What Is Four Wheel Drive?

What Is Four Wheel Drive?

Four-wheel drive, also called 4x4 or 4WD, refers to a two-axle vehicle drivetrain capable of providing torque to all of its wheels simultaneously. Most cars use their engine to power two wheels, either at the front of the car or the back. However, four wheel drive cars send the engine’s power to all four wheels. You'll have more grip when accelerating, for a start; you're less likely to get stuck on slippery surfaces; and these systems also help when towing.

There are 3 main types of four-wheel drive: selectable four-wheel drive, permanent all-wheel drive/four-wheel drive, and intelligent all-wheel drive/four-wheel drive. The first is the least sophisticated option available because it’s not designed to be used on the road and only works at slow speeds. You use a lever or dial to select four-wheel drive when you’re on a slippery or rough surface and need to remember to switch it off when you’re back on tarmac. Permanent all-wheel drive is not as efficient as it is constantly on, and the last option continuously varies the amount of power going to each wheel to maximise fuel efficiency, grip and performance.

4x4s have better grip which is beneficial when off-roading or accelerating. For example if your two wheel drive car produces 100hp, there will be 50hp being sent to each wheel. That power can very quickly overwhelm the two powered wheels and you'll begin to experience wheel spin. In a four-wheel-drive car, the engine produces the same amount of power, but this is split between four wheels. So your 100hp car will be sending just 25hp to each wheel.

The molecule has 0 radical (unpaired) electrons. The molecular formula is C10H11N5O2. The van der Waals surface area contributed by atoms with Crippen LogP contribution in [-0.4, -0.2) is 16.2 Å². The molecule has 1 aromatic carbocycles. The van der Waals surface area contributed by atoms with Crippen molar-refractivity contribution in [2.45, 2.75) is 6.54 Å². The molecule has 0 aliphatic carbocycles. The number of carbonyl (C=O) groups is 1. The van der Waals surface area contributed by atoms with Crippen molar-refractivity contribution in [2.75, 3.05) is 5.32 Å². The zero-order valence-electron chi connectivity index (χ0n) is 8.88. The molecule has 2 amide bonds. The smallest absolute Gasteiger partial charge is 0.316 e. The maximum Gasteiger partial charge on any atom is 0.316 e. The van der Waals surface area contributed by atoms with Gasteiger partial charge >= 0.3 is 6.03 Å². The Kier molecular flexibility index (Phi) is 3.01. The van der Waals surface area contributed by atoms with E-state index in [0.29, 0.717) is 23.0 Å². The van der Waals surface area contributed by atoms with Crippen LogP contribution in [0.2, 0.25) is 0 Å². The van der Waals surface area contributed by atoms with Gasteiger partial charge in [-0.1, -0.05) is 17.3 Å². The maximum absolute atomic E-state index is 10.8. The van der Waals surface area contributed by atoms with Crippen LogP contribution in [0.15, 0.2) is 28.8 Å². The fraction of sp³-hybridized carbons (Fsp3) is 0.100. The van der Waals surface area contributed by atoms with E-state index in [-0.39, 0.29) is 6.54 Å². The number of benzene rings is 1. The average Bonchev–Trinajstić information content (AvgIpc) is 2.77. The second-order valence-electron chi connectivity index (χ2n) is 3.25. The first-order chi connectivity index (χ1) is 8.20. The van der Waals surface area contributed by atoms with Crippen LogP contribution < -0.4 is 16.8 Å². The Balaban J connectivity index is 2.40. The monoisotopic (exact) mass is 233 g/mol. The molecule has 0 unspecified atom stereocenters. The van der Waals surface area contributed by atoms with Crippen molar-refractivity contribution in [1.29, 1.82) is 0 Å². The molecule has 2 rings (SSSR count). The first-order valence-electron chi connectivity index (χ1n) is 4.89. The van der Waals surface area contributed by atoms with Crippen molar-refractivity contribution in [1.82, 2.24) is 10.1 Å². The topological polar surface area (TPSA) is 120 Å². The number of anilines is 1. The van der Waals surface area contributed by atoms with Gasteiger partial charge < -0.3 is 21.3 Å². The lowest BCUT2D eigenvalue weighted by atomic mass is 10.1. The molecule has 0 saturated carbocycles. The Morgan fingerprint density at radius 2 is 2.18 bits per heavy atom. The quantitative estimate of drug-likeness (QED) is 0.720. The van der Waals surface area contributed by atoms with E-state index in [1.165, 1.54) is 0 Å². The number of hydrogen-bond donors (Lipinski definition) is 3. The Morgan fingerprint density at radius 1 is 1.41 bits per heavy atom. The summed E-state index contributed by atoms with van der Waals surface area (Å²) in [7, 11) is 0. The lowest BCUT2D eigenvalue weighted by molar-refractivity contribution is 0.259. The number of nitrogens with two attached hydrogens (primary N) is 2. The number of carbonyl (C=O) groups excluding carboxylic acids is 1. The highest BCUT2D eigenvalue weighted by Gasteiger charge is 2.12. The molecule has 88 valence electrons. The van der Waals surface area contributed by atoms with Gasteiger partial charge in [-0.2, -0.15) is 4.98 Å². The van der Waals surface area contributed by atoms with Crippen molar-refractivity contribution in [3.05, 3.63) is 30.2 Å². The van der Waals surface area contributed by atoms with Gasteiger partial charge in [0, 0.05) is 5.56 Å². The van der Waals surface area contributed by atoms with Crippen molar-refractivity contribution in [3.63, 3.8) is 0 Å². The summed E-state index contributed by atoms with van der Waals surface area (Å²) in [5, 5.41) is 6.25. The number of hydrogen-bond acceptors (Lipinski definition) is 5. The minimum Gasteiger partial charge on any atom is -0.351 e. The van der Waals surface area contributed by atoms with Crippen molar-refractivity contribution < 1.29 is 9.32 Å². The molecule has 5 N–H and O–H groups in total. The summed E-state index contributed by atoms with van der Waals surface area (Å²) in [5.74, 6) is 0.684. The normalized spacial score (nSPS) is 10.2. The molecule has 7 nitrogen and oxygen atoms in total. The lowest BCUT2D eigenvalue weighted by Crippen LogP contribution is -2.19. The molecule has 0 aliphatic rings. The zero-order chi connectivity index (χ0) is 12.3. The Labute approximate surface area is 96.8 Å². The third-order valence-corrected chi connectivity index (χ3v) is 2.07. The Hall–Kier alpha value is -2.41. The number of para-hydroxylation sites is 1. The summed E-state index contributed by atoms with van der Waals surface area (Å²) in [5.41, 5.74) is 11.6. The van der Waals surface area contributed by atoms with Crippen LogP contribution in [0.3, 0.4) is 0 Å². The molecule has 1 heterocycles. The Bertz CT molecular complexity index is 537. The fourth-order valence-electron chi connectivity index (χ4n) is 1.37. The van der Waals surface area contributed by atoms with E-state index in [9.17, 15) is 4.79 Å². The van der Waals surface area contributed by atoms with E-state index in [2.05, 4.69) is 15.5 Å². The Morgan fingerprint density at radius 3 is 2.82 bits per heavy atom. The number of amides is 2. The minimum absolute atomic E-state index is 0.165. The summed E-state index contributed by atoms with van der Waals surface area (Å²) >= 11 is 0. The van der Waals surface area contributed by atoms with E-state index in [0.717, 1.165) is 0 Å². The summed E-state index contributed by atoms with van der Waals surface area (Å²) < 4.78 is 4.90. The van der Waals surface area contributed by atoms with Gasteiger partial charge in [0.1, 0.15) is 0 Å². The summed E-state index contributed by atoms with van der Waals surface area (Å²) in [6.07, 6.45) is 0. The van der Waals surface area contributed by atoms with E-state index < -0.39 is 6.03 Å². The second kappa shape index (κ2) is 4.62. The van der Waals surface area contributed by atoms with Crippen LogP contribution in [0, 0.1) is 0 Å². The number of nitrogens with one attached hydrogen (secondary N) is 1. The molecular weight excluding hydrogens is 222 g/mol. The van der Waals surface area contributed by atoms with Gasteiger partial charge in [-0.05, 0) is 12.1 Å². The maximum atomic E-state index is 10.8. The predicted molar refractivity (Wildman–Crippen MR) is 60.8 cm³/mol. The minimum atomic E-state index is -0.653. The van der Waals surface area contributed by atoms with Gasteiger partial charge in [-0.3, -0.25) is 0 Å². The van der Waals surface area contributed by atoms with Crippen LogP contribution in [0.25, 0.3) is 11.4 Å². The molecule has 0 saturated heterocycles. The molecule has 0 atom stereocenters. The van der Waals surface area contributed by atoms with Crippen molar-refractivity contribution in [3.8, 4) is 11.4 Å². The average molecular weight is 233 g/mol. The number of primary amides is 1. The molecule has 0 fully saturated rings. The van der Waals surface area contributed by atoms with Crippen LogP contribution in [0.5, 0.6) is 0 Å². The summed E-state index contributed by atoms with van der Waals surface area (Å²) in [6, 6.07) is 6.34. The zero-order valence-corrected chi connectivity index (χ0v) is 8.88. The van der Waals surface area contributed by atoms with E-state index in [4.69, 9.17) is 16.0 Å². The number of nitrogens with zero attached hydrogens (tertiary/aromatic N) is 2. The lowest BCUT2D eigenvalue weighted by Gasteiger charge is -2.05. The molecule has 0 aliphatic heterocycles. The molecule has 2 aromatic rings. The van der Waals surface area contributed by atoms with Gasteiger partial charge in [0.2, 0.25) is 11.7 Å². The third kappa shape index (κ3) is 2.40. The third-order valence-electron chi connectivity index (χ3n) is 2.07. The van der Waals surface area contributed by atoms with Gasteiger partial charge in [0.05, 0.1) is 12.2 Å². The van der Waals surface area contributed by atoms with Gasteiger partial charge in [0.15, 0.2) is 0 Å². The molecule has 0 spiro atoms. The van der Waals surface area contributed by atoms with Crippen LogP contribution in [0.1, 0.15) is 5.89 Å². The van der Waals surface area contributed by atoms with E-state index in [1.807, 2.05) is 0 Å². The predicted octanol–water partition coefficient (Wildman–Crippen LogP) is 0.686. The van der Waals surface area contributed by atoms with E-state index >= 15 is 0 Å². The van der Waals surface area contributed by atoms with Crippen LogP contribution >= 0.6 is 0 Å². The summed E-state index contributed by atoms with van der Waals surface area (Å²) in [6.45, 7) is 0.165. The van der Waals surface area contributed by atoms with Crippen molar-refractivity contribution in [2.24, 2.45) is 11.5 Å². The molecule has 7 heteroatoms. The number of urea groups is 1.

In the snow and ice, the real contender is tyres. A two-wheel drive car with winter tyres is likely to have more grip than a four-wheel drive car on standard tyres. A four-wheel drive car with winter tyres is the ultimate choice.

Many people use four-wheel drive cars to go off-roading, where they drive on uneven surfaces such as sand, riverbeds, gravel, snow, mud, and rocks. 4x4s are essential for this given the elevated grip and acceleration. They can also continue to drive whilst only one wheel is touching the ground as may be the case on rugged terrain and the car can be left dangling in the air.

All this sounds great - four-wheel drive cars are even better at towing. But there are unfortunately some cons to 4x4s which you should weigh up when deciding if four wheel drive is for you. These cars are usually less fuel efficient and heavier, models are more expensive, and the four-wheel drive makes little difference when turning corners.

You might be wondering: what’s the difference between 4WD (four-wheel drive) and AWD (all-wheel drive)? It used to be the case that a 4WD car was one that you would switch manually from two-wheel drive to four-wheel drive mode. An AWD car was one that was constantly in four-wheel drive mode. That’s no longer the case though. Manufacturers use both terms interchangeably, so you need to look a bit closer to work out which type of four-wheel drive car you’re looking at.

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